I have read Kilcullen's book Counter-Insurgemcy. It was also great, but this one has give me a different perspective on Counter-insurgency and the Global War on Terror. He makes some important points and also illuminates the problems with the U.S.'s strategy in the Global War on Terror. He differentiates domestic groups with grievance against their government and the global radical religious movement, which is seen as a global insurgency. The radical religious movements will exploit situations where local groups contest government rule. According to Kilcullen, the US has made a mistake in treating the local verus the global insurgents as the same movement. Kilcullin lays out the mistakes that have been made in the GWT and offers practical guidance to policymakers.
in the insurgent world for much of his life. His views are not met with agreement in all quarters but they deserve serious consideration especially given the results of the attempts of the West and particularly the US in preventing non state conflicts or successfully solving them when they occur.
Our lack of understanding of the people we are engaged with has in many ways caused more harm than the original problem, if allowed to play out would have. Prior to the last several years our political and military people on average have had no real world back ground in the societies we are dealing with. The author has laid out several paths to bring these conflicts into perspective if not our control.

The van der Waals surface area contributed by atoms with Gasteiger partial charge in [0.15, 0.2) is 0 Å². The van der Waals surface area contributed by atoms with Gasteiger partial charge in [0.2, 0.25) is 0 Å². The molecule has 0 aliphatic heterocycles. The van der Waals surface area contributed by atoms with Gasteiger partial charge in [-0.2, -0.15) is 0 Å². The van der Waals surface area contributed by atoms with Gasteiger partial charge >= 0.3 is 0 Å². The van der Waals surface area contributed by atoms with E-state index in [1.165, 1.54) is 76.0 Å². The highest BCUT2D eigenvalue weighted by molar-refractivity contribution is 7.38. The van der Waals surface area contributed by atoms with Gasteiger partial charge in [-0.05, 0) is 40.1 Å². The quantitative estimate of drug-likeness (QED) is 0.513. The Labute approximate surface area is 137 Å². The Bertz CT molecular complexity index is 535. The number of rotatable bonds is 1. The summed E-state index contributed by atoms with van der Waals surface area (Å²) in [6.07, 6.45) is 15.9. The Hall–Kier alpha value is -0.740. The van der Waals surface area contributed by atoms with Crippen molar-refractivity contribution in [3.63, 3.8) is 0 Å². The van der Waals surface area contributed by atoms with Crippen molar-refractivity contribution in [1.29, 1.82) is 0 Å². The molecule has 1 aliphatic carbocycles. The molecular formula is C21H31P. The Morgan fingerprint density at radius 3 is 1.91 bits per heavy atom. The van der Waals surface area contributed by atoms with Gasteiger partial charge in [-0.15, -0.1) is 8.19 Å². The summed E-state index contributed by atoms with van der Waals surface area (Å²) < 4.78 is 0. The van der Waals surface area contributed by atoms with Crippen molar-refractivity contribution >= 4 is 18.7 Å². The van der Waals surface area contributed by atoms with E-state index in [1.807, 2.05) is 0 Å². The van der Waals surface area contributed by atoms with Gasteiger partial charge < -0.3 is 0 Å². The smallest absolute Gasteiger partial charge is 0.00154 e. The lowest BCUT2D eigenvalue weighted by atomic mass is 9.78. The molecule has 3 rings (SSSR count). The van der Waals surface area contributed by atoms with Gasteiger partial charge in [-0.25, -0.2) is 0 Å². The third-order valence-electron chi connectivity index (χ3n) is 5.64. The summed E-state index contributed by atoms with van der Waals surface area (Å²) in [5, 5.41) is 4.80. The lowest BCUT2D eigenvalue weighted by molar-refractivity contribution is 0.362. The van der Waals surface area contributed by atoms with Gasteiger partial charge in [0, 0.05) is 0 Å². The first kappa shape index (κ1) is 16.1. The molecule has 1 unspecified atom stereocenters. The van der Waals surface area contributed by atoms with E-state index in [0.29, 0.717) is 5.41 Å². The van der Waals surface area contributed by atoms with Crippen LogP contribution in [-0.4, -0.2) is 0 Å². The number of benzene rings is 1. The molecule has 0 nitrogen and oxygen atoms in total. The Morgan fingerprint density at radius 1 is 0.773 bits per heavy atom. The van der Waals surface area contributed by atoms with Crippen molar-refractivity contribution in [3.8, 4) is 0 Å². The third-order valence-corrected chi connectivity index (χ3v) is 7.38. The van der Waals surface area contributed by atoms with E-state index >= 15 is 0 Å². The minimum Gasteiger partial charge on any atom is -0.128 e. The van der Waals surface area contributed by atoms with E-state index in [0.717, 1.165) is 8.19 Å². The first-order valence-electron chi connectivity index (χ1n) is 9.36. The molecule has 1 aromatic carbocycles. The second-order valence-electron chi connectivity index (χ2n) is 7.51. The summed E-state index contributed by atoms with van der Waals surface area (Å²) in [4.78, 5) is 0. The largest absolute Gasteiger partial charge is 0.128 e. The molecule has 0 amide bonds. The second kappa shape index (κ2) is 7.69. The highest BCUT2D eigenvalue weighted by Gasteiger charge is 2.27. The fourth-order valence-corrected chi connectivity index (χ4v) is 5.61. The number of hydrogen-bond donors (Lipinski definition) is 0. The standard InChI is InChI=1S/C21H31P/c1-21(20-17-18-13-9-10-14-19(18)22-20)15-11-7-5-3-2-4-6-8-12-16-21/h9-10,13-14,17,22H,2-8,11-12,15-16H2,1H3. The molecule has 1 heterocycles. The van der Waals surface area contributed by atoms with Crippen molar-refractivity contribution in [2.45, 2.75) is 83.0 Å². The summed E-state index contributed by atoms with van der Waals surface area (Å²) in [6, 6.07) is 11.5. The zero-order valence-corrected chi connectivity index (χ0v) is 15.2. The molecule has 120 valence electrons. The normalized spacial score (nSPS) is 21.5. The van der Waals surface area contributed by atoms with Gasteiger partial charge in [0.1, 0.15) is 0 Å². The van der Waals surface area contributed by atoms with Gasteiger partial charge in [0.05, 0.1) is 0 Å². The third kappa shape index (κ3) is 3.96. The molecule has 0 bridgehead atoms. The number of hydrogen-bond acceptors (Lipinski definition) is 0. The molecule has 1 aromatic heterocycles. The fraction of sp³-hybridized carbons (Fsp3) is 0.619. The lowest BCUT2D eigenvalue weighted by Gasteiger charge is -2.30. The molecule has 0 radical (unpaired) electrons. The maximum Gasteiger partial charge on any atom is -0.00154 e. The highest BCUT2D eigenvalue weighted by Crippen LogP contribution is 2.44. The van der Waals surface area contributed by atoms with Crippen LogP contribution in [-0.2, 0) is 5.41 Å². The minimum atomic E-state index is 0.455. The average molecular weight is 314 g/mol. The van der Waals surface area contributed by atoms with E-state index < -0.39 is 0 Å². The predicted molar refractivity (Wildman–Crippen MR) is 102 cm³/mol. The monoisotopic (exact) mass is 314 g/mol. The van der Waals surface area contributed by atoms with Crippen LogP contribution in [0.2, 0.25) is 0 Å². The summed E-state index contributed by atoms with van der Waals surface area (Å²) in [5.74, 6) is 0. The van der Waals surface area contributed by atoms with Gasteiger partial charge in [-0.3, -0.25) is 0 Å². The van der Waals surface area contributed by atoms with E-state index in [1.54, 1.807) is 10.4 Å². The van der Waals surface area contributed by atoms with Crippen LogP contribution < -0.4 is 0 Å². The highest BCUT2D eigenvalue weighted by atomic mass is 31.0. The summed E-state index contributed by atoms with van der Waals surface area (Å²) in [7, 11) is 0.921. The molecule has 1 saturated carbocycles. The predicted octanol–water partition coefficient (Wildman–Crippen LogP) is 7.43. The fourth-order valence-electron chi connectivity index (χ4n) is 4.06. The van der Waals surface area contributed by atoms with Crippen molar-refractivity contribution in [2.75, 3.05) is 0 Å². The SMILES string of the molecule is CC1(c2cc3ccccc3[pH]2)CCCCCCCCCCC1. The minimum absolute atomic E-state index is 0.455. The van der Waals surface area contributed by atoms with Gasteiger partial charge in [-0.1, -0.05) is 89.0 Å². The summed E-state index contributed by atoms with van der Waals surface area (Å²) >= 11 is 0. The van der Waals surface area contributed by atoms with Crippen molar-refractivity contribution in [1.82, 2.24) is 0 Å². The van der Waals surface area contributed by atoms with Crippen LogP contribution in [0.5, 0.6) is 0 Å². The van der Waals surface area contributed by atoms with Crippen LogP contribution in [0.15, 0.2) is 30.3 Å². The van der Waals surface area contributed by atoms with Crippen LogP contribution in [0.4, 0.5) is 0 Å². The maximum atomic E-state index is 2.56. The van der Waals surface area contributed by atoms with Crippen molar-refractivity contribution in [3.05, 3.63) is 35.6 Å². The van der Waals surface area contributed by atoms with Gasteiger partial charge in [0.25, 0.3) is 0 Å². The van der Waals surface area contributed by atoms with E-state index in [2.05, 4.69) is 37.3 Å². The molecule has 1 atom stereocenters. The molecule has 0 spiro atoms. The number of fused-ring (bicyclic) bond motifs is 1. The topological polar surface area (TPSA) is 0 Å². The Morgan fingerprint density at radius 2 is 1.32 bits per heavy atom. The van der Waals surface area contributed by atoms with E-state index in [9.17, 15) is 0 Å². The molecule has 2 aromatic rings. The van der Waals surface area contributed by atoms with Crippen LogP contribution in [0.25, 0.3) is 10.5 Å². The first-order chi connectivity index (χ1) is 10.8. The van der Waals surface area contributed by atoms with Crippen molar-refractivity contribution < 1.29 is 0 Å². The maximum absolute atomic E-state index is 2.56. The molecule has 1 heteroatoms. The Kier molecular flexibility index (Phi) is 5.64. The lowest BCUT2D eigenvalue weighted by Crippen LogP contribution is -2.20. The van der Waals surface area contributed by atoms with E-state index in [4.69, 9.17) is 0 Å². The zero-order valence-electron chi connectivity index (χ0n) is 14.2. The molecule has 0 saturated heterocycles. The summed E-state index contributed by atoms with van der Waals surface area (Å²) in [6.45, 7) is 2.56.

I agree with Fareed Zakaria that everyone who has anything to do with combating violent extremism should read this book. The author's analysis is insightful, thorough and honest. While not avoiding analysis of past mistakes he is very tactful and non-accusatory in his wording. I suppose that is due, at least in part, to his ongoing relationship with and employment by our government in counter-insurgency study and advice. Or perhaps just good manners. But while he is careful not to point fingers he pulls no punches about what has been and is being done wrong.
This book ranks with David Galula's "Counterinsurgency Warfare" and extends his principles into today's world. I cannot more strongly recommend this book.
I highly recommend this book to anyone who wants a useful lens through which to see our current (and ongoing) wars.